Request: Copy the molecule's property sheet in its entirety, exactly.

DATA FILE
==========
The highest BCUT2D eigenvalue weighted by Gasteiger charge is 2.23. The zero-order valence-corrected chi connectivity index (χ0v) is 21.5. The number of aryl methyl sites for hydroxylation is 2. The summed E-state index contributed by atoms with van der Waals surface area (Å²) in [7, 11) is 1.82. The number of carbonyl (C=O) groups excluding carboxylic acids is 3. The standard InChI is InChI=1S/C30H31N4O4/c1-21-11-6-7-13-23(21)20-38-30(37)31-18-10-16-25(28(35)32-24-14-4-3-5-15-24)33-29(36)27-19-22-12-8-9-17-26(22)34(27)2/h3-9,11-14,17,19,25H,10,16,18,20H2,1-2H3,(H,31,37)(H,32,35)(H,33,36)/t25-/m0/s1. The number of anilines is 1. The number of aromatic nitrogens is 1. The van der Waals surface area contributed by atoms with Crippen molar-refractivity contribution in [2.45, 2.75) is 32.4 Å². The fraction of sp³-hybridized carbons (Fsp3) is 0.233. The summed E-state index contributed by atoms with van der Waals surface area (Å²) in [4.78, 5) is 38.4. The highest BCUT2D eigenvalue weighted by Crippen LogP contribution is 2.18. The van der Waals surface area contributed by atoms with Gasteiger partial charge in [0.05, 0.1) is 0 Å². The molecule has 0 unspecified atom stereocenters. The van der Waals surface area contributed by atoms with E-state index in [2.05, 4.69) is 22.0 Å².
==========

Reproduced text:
The highest BCUT2D eigenvalue weighted by Gasteiger charge is 2.23. The zero-order valence-corrected chi connectivity index (χ0v) is 21.5. The number of aryl methyl sites for hydroxylation is 2. The summed E-state index contributed by atoms with van der Waals surface area (Å²) in [7, 11) is 1.82. The number of carbonyl (C=O) groups excluding carboxylic acids is 3. The standard InChI is InChI=1S/C30H31N4O4/c1-21-11-6-7-13-23(21)20-38-30(37)31-18-10-16-25(28(35)32-24-14-4-3-5-15-24)33-29(36)27-19-22-12-8-9-17-26(22)34(27)2/h3-9,11-14,17,19,25H,10,16,18,20H2,1-2H3,(H,31,37)(H,32,35)(H,33,36)/t25-/m0/s1. The number of anilines is 1. The number of aromatic nitrogens is 1. The van der Waals surface area contributed by atoms with Crippen molar-refractivity contribution in [2.45, 2.75) is 32.4 Å². The fraction of sp³-hybridized carbons (Fsp3) is 0.233. The summed E-state index contributed by atoms with van der Waals surface area (Å²) in [4.78, 5) is 38.4. The highest BCUT2D eigenvalue weighted by Crippen LogP contribution is 2.18. The van der Waals surface area contributed by atoms with Gasteiger partial charge in [0.05, 0.1) is 0 Å². The molecule has 0 unspecified atom stereocenters. The van der Waals surface area contributed by atoms with E-state index in [2.05, 4.69) is 22.0 Å².